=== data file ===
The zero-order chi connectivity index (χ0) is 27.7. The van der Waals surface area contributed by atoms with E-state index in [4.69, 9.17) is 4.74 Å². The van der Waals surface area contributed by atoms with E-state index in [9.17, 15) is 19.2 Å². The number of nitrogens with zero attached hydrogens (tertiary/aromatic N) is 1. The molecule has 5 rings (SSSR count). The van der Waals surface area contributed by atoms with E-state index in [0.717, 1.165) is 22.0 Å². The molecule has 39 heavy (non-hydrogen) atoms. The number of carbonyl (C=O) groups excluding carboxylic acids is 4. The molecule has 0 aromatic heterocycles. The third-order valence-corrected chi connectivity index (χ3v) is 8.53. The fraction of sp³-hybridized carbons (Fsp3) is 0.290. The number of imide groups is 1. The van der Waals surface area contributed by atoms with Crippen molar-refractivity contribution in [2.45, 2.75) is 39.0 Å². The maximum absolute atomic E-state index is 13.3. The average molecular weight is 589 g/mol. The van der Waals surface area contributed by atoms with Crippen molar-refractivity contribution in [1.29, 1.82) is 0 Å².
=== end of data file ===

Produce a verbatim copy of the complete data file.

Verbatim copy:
The zero-order chi connectivity index (χ0) is 27.7. The van der Waals surface area contributed by atoms with E-state index in [4.69, 9.17) is 4.74 Å². The van der Waals surface area contributed by atoms with E-state index in [9.17, 15) is 19.2 Å². The number of nitrogens with zero attached hydrogens (tertiary/aromatic N) is 1. The molecule has 5 rings (SSSR count). The van der Waals surface area contributed by atoms with E-state index in [0.717, 1.165) is 22.0 Å². The molecule has 39 heavy (non-hydrogen) atoms. The number of carbonyl (C=O) groups excluding carboxylic acids is 4. The molecule has 0 aromatic heterocycles. The third-order valence-corrected chi connectivity index (χ3v) is 8.53. The fraction of sp³-hybridized carbons (Fsp3) is 0.290. The number of imide groups is 1. The van der Waals surface area contributed by atoms with Crippen molar-refractivity contribution in [2.45, 2.75) is 39.0 Å². The maximum absolute atomic E-state index is 13.3. The average molecular weight is 589 g/mol. The van der Waals surface area contributed by atoms with Crippen molar-refractivity contribution in [1.29, 1.82) is 0 Å².